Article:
THE idea that local authorities should be looking to make commercial profits is controversial.

So eyebrows are sure to be raised when Bradford Council’s Executive devotes a good part of its first meeting of the year next week to discussing how it can grow its income beyond the primary sources of council tax and business rates.

Councils face a stark choice between continuing to cut their services and pushing hard-pressed households and businesses to stump up more to pay for them.

While many believe there is always more than can be done in any organisation to find efficiencies through restructuring, sharing functions and tighter control of costs, there comes a point where the effort that goes into finding them outweighs the value of the savings made.

And if councils can’t provide the vital, core services they are there to offer, the whole rationale of local democratic control is called into question.

More and more local authorities are reaching the point where they feel they have gone as far as they can go with austerity measures and are, instead, turning to a more business-oriented model of local governance which relies on commercial activity to help fund or enhance future service provision.

It’s a reality that is starting to take hold at City Hall. As Council leader Susan Hinchcliffe says: “The only way we can continue to provide vital services in the face of severe budget reductions is to try and raise money from all the other sources available to us.”

The change of emphasis is bound to face fierce opposition in some quarters and generate some serious soul-searching in others: a contributor to a recent report on the issue questioned whether it would put the whole “moral purpose” of councils in doubt.

For council tax-payers it may be a simpler equation: would you sooner the Council raises income through increasing council tax and chasing more parking fines, for instance, or sensibly investing some of its resources?

Jonathan Carr-West, chief executive at the Local Government Information Unit, the local democracy think-tank which advises on the transformation of authorities, believes the answer is simple: “People don’t worry who is providing their services unless they are failing to be delivered.”

There are, of course, legal limitations on what councils can and cannot do but there is nothing to stop them generating income over and above local taxes.

Charging for discretionary services (although they can only charge the full cost and not make a profit), trading commercially and making money from the use of assets are all ways for them to bring in more funds.

In the case of commercial trading, legislation allows councils to set up companies to sell their services elsewhere providing they can create a business case. And the Localism Act of 2011 gave councils the “general power of competence” to do anything that individuals may generally do as long as they first set up a company like any other private firm established under the Companies Act 2006.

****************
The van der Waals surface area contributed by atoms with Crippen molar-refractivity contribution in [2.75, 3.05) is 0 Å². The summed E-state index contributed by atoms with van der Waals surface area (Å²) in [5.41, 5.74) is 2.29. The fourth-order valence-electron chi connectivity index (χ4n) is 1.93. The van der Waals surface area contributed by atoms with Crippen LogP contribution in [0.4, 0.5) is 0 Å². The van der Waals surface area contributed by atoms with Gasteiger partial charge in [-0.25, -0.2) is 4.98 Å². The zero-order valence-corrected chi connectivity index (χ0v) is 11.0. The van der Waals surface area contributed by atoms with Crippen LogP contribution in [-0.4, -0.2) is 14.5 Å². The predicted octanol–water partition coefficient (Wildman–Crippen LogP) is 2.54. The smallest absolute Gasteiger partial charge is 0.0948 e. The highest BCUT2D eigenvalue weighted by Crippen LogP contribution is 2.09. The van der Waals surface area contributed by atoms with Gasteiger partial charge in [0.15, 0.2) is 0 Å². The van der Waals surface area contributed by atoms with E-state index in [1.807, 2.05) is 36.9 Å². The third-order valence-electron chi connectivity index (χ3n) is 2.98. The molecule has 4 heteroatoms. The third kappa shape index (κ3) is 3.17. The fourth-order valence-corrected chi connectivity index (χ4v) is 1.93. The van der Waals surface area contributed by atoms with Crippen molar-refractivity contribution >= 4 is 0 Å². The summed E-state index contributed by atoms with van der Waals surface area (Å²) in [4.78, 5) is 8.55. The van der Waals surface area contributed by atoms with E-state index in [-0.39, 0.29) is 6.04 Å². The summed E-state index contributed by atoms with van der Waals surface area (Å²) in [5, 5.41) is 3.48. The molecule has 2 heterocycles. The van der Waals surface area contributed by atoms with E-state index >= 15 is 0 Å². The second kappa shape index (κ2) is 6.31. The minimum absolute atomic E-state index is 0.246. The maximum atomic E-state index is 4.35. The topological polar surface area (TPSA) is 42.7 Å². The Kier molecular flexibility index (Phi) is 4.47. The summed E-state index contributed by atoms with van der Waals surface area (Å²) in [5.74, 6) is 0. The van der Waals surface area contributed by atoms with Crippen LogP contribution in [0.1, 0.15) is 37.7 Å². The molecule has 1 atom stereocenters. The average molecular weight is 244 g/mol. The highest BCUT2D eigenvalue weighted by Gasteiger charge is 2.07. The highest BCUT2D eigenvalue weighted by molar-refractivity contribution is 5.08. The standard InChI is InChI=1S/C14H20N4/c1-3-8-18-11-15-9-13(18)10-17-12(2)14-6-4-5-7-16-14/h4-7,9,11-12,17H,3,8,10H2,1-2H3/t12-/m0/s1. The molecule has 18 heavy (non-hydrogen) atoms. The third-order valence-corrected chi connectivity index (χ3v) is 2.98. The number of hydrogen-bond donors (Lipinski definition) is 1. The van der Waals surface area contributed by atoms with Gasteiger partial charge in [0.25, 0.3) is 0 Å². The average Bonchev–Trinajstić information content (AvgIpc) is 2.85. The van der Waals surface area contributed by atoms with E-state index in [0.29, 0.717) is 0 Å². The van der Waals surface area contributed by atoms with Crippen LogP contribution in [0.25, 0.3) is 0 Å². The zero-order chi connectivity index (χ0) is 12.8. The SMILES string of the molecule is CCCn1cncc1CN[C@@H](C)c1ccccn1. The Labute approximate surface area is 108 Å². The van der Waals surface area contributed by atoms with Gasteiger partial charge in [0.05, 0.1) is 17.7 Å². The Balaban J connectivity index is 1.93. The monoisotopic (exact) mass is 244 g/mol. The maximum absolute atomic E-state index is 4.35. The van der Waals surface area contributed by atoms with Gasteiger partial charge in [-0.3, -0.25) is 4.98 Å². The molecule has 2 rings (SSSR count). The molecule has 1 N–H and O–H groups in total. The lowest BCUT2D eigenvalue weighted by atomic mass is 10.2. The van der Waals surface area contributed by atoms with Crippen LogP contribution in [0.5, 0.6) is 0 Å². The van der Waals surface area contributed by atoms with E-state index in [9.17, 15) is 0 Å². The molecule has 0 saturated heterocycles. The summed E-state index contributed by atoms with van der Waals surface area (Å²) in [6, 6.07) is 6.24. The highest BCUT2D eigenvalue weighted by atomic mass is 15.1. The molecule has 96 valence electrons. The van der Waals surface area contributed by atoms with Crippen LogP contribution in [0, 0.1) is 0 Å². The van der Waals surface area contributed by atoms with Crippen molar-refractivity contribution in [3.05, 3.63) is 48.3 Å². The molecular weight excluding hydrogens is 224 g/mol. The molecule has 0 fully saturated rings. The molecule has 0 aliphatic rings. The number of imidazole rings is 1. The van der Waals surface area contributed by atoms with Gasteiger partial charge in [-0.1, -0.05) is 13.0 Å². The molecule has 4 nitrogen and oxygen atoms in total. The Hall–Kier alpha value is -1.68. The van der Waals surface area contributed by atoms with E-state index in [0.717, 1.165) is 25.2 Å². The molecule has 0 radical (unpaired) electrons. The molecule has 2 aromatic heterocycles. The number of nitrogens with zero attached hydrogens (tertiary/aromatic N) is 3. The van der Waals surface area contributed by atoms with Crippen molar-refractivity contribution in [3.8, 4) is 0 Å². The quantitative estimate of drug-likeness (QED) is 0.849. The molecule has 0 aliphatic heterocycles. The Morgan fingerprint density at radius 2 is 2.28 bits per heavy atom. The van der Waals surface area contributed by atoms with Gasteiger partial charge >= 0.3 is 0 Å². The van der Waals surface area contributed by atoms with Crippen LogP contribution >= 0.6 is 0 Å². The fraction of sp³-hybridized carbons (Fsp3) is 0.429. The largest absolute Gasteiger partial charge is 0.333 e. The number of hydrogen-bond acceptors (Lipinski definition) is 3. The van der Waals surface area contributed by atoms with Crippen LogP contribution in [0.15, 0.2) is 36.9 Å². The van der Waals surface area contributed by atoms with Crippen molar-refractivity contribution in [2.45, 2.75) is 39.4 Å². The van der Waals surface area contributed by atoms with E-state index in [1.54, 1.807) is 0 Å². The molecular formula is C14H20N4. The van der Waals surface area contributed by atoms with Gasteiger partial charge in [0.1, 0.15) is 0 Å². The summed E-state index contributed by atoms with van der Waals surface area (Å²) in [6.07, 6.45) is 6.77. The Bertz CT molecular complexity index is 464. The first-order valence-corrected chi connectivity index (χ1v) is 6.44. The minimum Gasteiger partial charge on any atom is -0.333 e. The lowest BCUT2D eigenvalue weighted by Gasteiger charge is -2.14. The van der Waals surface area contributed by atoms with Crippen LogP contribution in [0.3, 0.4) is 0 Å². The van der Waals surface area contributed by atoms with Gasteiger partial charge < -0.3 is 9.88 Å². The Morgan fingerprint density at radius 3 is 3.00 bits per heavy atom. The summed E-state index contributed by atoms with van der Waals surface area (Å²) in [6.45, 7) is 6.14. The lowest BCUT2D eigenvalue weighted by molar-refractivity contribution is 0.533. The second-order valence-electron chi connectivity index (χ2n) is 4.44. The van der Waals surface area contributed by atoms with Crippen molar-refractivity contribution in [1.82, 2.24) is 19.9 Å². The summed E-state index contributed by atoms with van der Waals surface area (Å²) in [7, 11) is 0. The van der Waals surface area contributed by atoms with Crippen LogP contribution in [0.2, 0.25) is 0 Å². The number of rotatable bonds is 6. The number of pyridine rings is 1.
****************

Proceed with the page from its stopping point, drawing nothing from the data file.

There are more and more examples of councils stretching their remits to make money from such companies. In Bristol, for instance, the council has established a wholly-owned company to generate and supply low-carbon affordable energy, and other authorities have become involved in setting up new banks.

Thus far, Bradford Council’s external income generation has mainly been focused on raising revenue through its property assets.

The authority has an annual rental income from its 600 properties (worth about £45 million) of £2.8 million and has started to look at extending this through bigger assets, such as the recent purchase of the lease of the NCP car park in Hall Ings.

The report to Tuesday’s executive meeting, by Stuart McKinnon-Evans, the strategic director of corporate services, says the Council also has a £4.1 million stake in the Leeds City Region’s £20 million Revolving Investment Fund, which invests in commercial ventures such as housing, property and commercial ventures, and returns are reinvested in the Fund for re-lending.

The report, however, urges the executive to look at the possibility of investing in property outside the district to maximise returns.

It’s a strategy that has served many people’s pension funds well over the years and, although good returns are not guaranteed, there’s no doubt that owning property in London, for instance, is likely to produce more cash to spend on services than just buying in the Bradford area.

All investment carries major risks but, in this new era of local government, councils must balance that risk against a failure to provide vital services with the sort of resources now available to them if they stick to traditional funding routes.

According to major accountancy firm Grant Thornton, more and more councils are turning to creative entrepreneurism and innovation to provide extra benefits for their local communities.

Their report last year into income generation for local authorities showed that UK councils are way behind those in other parts of the world: Tokyo, for instance, derives 92 per cent of its revenue from its own sources; Paris brings in 82 per cent; and New York, 70 per cent.

London, the UK’s biggest, generates just 26 per cent of its own income.

There is, clearly, quite some way to go and Bradford is just at the start of what could be a very long journey.